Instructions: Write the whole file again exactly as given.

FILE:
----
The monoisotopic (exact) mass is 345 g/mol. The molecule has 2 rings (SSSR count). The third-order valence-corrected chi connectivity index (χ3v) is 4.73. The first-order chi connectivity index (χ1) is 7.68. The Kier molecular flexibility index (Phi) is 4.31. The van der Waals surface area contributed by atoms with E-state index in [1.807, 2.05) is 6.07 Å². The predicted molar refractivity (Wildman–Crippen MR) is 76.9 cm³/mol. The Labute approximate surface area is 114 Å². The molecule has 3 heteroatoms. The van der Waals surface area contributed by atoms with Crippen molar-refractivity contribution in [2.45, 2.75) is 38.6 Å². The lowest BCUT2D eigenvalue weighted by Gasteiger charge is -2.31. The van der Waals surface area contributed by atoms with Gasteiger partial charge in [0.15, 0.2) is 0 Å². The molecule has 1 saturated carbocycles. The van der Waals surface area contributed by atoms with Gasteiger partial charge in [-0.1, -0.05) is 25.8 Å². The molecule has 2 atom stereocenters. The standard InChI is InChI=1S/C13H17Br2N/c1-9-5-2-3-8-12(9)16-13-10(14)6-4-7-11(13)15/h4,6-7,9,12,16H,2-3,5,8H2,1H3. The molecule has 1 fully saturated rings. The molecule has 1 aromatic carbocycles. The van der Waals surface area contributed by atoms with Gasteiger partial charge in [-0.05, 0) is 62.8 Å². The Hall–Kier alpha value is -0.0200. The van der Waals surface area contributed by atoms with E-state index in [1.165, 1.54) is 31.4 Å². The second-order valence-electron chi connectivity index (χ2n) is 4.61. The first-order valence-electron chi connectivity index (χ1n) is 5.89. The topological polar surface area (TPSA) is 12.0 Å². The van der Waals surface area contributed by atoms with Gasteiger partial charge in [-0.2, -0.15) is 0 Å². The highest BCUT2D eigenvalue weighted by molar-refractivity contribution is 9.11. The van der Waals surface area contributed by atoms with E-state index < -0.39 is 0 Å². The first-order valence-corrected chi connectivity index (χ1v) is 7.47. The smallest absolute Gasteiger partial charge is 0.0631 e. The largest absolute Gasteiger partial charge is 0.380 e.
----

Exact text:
The monoisotopic (exact) mass is 345 g/mol. The molecule has 2 rings (SSSR count). The third-order valence-corrected chi connectivity index (χ3v) is 4.73. The first-order chi connectivity index (χ1) is 7.68. The Kier molecular flexibility index (Phi) is 4.31. The van der Waals surface area contributed by atoms with E-state index in [1.807, 2.05) is 6.07 Å². The predicted molar refractivity (Wildman–Crippen MR) is 76.9 cm³/mol. The Labute approximate surface area is 114 Å². The molecule has 3 heteroatoms. The van der Waals surface area contributed by atoms with Crippen molar-refractivity contribution in [2.45, 2.75) is 38.6 Å². The lowest BCUT2D eigenvalue weighted by Gasteiger charge is -2.31. The van der Waals surface area contributed by atoms with Gasteiger partial charge in [0.15, 0.2) is 0 Å². The molecule has 1 saturated carbocycles. The van der Waals surface area contributed by atoms with Gasteiger partial charge in [-0.1, -0.05) is 25.8 Å². The molecule has 2 atom stereocenters. The standard InChI is InChI=1S/C13H17Br2N/c1-9-5-2-3-8-12(9)16-13-10(14)6-4-7-11(13)15/h4,6-7,9,12,16H,2-3,5,8H2,1H3. The molecule has 1 fully saturated rings. The molecule has 1 aromatic carbocycles. The van der Waals surface area contributed by atoms with Gasteiger partial charge in [-0.05, 0) is 62.8 Å². The Hall–Kier alpha value is -0.0200. The van der Waals surface area contributed by atoms with E-state index in [1.165, 1.54) is 31.4 Å². The second-order valence-electron chi connectivity index (χ2n) is 4.61. The first-order valence-electron chi connectivity index (χ1n) is 5.89. The topological polar surface area (TPSA) is 12.0 Å². The van der Waals surface area contributed by atoms with Gasteiger partial charge in [-0.2, -0.15) is 0 Å². The highest BCUT2D eigenvalue weighted by molar-refractivity contribution is 9.11. The van der Waals surface area contributed by atoms with E-state index < -0.39 is 0 Å². The first-order valence-corrected chi connectivity index (χ1v) is 7.47. The smallest absolute Gasteiger partial charge is 0.0631 e. The largest absolute Gasteiger partial charge is 0.380 e.